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Malcolm's Market Eye: 20 to 26 October 2007

The UK stockmarket, after approaching a seven year high, was hit by the fall in the banking sector after the Bank of America unnerved the US stockmarket by saying that it had suffered a hit to profitability during the credit crunch

The UK stockmarket, after approaching a seven year high, was hit by the fall in the banking sector after the Bank of America unnerved the US stockmarket by saying that it had suffered a hit to profitability (more than most analysts were expecting) during the credit crunch.

The International Monetary Fund warned that the global credit crunch could last for months, even if the Bank of England took drastic action to pump vitally needed cash into the economy. This is obviously bad news for borrowers with poor credit ratings. More worrying is that the International Monetary Fund (IMF) says that the national housing market is grossly overvalued and is also due for a sharp fall.

Having survived a repeat of the October 1987 stockmarket crash, the market is uneasy that the US dollar will crash, the oil price has hit USD 90 a barrel and the Energy Watch Group warns that world wide supplies of oil will halve by 2030 as major fields runs dry. Investors are dashing for safety and the US dollar recovered some lost ground as US investors liquidated their foreign bond and shareholdings.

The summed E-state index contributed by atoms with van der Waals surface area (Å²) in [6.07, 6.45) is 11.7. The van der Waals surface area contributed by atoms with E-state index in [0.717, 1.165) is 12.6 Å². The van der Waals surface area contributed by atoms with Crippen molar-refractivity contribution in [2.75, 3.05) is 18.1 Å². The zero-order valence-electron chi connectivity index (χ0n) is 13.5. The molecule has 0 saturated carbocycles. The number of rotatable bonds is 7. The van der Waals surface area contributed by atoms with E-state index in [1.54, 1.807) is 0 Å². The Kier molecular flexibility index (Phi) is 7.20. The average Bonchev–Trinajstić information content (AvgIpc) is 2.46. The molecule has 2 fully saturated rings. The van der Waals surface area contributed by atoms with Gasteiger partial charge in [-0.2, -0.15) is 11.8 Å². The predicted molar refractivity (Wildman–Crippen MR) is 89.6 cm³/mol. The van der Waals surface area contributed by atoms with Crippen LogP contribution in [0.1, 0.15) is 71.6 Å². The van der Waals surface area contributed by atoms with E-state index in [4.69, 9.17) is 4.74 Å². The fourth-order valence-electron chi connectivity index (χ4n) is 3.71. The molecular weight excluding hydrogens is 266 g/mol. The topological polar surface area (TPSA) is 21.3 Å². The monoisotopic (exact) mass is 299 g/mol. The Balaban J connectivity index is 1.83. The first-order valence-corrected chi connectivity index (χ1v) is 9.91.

In the UK, investors were unnerved by a report from the think tank Policy Exchange that the UK's economic resurgence over the last 15 years had been powered by record levels of household debt and a public spending spree.

The pharmaceutical sector tracked the market in its oscillations, although with a premium bolstering Big Pharma's share prices reflecting their value, as a safe defensive sector in times of uncertainty. Dealers are also factoring in the cost cutting plans by pharmacos anxious to cut expenditure and boost profits.

For example, AstraZeneca (AZ) is to move some of its ingredient production to China as it sets out to outsource all of its drug and medicine ingredients over the next five to ten years. AZ has already signalled 3,300 job cuts in the UK, in line with Merck cutting back one of its five manufacturing sites in Europe and Pfizer dropping from 89 to 60 plants.